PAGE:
What’s Feeding the Interest in Plant Proteins?

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Consumers are concerned about the environmental impact of animal sourcing and processing combined. And there’s growing interest in the link between alternative proteins and health. Both trends are feeding a growing interest in plant proteins.

Plant proteins are gaining market traction and innovation is driving supply chain efficiencies and improving sensory and functional characteristics. In response, we help fast-moving consumer goods companies evaluate strategies and seize opportunities in space.

Taking a broad view, we assess technical aspects. These include impacts on labeling, consumer perception, regulatory status, supply chain, and product development. We ensure our clients align efforts and allocate resources to areas, technologies, and partners that support opportunities in the plant protein market.

Among the trends that most impact our clients, we see two that stand out.

Identifying Alternative Proteins for Optimal Health

Piggybacking off consumers’ demand for products that deliver improved health, there are concerns about the consumption of plant-based foods and potentially inadequate protein intake. At the same time, there’s a lack of scientific studies supporting plant proteins’ nutritional aspects. Outside of soy, rice, pea, and wheat, we see a need to evaluate and compare quality, digestibility, and health benefits of plant to animal proteins.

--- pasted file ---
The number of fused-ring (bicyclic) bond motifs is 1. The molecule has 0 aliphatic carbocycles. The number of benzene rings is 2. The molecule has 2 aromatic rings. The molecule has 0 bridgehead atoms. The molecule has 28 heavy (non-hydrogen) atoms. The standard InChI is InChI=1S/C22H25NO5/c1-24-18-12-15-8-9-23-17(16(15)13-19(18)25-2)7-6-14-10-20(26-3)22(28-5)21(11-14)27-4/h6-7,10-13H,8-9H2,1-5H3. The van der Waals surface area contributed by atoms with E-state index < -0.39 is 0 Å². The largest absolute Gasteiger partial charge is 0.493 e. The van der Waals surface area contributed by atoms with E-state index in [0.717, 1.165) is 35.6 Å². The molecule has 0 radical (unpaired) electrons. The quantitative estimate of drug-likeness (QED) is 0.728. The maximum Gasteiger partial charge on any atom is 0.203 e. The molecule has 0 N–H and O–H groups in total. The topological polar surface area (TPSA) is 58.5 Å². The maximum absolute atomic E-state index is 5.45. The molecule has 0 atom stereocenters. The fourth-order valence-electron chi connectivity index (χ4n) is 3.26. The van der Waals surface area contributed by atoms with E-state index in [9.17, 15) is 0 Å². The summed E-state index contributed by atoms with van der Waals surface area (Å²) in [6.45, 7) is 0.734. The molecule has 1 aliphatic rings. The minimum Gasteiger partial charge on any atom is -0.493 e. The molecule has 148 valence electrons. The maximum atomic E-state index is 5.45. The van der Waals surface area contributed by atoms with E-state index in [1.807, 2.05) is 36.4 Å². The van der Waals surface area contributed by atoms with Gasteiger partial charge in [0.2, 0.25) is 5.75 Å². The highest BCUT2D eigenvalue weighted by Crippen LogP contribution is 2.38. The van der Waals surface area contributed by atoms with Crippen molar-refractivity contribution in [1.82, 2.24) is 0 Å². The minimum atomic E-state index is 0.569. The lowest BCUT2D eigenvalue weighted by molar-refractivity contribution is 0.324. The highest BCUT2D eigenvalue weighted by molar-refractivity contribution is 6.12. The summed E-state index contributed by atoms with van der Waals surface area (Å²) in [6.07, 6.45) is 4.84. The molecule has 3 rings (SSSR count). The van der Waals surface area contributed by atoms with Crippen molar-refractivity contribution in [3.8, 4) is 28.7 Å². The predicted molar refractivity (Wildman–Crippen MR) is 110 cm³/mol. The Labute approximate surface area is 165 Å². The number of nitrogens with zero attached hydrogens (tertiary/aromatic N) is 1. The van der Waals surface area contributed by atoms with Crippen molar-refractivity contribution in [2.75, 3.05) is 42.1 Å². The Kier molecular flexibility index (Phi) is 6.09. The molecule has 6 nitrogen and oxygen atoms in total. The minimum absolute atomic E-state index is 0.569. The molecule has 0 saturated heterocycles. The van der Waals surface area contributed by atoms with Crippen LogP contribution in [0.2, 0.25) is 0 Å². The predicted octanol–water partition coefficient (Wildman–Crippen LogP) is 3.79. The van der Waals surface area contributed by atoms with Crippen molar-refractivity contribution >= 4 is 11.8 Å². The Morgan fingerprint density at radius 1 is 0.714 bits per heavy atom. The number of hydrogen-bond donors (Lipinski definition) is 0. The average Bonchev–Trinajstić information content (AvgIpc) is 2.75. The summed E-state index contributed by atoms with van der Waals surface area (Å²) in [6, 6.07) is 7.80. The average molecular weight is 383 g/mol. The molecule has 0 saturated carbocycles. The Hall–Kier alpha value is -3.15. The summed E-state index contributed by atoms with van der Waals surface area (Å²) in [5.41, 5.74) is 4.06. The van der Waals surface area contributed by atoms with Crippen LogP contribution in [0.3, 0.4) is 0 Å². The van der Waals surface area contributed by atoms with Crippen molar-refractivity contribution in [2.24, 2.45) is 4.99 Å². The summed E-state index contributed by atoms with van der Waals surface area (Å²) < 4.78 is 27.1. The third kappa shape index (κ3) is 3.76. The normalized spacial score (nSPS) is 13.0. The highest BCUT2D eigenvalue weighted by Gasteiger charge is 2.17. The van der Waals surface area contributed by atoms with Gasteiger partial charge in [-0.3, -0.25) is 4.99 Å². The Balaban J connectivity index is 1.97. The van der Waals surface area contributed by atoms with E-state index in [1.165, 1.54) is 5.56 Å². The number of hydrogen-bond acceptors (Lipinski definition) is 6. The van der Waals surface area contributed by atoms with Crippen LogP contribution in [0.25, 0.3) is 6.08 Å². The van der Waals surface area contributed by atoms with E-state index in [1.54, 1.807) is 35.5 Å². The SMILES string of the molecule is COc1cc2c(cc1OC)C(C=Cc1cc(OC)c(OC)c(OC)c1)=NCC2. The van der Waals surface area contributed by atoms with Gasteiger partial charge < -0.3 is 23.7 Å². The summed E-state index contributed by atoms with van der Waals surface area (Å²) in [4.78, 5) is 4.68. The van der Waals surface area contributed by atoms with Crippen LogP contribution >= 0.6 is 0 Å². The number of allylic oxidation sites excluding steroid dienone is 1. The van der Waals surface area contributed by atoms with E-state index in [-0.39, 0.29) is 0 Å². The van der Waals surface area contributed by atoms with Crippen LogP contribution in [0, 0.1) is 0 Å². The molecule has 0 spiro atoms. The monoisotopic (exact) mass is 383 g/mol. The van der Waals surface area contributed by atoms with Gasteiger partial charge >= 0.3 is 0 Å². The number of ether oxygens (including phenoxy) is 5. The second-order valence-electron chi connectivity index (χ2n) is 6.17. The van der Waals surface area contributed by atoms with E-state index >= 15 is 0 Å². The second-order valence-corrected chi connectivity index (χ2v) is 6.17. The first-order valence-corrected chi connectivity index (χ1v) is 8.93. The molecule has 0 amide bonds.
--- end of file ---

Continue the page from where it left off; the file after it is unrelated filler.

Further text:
We advise ingredient suppliers and brand manufacturers on how to select and include plant proteins in their portfolios. Using our interactive evaluation matrices, clients can assess plant proteins’ critical success factors that may unlock growth. Success factors could be amino acid profiles, digestibility, generally recognized as safe status, functional and sensory performance, and leading technology and processing innovations. We explore opportunities by combining plant proteins based on functionality and amino acid content to deliver products for specific needs. These include sports nutrition, infants, women’s health, and baby boomers, for example.

Achieving Structure-Function Processing Innovation

Remember the first-generation plant protein products that used a single protein source (soy or pea) and lacked flavor and texture? Today’s plant protein products come in a range of tasty and satisfying options. The second-generation products use plant protein blends to overcome earlier hurdles.

Yet, however good the current products are, consumers want even more; they’re asking for bold flavors and unique textures that mimic traditional animal-based products. For example, in products where sensory aspects play a prominent role, plant proteins continue to fall behind traditional protein sources.

Companies are working to address plant proteins’ shortcomings with seasonings or by developing complementary ingredients with flavor houses. Yet there remains a need for protein blends to match the functional aspects of the animal-derived protein they are replacing. We work with product developers to achieve the ideal functionality and textural characteristics. And we identify ingredients that deliver on taste and texture.

Do you want to understand the growing plant protein space? Or incorporate plant-based nutrition in your portfolio? Let’s talk.

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